MICROSOFT WEIGHS UPPING BID FOR YAHOO: Microsoft Corp.'s directors were meeting Wednesday to consider raising the software maker's $41.9 billion bid for Yahoo Inc. instead of pursuing a threatened hostile takeover attempt, according to a published report. A decision could emerge after the meeting, The Wall Street Journal reported, citing unnamed people familiar with the matter. Microsoft also is weighing withdrawing its bid -- a move likely to cause a precipitous drop in Yahoo's stock, which has been bolstered by the 3-month-old takeover bid. Yahoo shares gained 5 cents Wednesday to finish at $27.41. Before Microsoft announced its unsolicited bid in February, Yahoo's stock price stood at $19.18, near its four-year low. If Yahoo's stock deteriorated during the next few months, Microsoft could return with another bid that would be more difficult to turn down. Investors have been eagerly awaiting word of Microsoft's next move since Yahoo let pass an April 26 deadline for accepting the offer.
AT&T LAUNCHES NEW VIDEO SERVICE ON SUNDAY: AT&T Inc. is launching its new video service for cell phones Sunday on two phones, and will charge $15 per month for 10 channels. AT&T Mobile TV is almost identical to Verizon Wireless' V Cast Mobile TV, and is operated by the same company, Qualcomm Inc. AT&T will have two exclusive channels on the service, it said Thursday. AT&T already has a mobile video service called CV, which is based on different technology. It works like Internet video, providing short clips on demand. Qualcomm's MediaFLO service is more like regular TV broadcasts, constantly streaming shows on airwaves that run alongside regular cell phone spectrum. The service will be available in 58 markets, including Atlanta, Chicago, Los Angeles and New York. The only AT&T handsets that initially will work with the service are the ones that are going on sale Sunday: the LG Vu, a touch-screen phone for $299.99, and the Samsung Access, a more traditional phone for $199.99. The prices apply with two-year contracts and are after $100 mail-in rebates. Other TV-capable phones will become available later.
ONE-YEAR TREASURY BILL TO MAKE A RETURN: The Bush administration, moving to cope with soaring budget deficits, says it is bringing back the one-year Treasury bill that it stopped issuing seven years ago when the budget was in surplus. The administration said Wednesday that it would begin selling the one-year bill, also referred to as a 52-week bill, at an initial auction in June. New one-year securities will be auctioned every four weeks. The government is looking for various ways to borrow the billions of dollars in extra cash it will need to cover a budget deficit that is expected to jump to an all-time high this year, surpassing the old mark of $413 billion set in 2004. Private economists are projecting that the deficit for this year could surge as high as $500 billion. A big part of the increased borrowing reflects the need to pay for economic-stimulus rebates to 130 million households. The government began disbursing the payments Monday in an effort to give the economy a jump start.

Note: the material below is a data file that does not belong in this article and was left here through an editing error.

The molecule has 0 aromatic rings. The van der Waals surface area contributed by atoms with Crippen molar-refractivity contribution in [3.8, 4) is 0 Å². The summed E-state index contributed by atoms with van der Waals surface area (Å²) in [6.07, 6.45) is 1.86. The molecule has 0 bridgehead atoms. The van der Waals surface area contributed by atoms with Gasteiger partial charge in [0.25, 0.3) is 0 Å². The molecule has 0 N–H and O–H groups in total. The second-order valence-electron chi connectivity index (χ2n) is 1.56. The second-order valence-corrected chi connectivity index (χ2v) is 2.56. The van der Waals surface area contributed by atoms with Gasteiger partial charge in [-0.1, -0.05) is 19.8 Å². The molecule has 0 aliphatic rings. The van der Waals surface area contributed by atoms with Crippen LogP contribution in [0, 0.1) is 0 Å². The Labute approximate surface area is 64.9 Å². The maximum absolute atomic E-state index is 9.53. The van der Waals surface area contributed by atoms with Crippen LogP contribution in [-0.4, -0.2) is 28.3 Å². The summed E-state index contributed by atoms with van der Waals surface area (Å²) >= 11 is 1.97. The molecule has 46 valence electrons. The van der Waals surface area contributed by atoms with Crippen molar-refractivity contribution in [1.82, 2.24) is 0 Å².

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Homebuilder Centex Corp. reported a loss of $911 million in its fiscal fourth quarter, as sales tumbled 37 percent. To revive sales, Centex cut its average selling price 15 percent. Still, home closings declined in every region of the country. The company said Wednesday that it lost $7.34 per share in the three months ended March 31, compared with a profit of $198.9 million, or $1.65, a year earlier.
Starbucks Corp. said Wednesday that its fiscal second-quarter profit fell 28 percent as U.S. consumers responded to rising food and gas prices by making fewer latte runs. For the quarter ended March 30, Starbucks' net income sank to $108.7 million, or 15 cents per share, from $150.8 million, or 19 cents a share in the same period last year. Revenue rose 12 percent to $2.53 billion from $2.26 billion in the year-ago quarter, the company said Wednesday.
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86: Percentage of U.S. consumers who say they are more likely to do business with a company that offers the flexibility to interact using self-service -- whether via the Internet, on a mobile device or at a kiosk or ATM, according to a survey by NCR and BuzzBack Market Research
56: Percentage of respondents who say their likelihood to use self-service has increased over the past year
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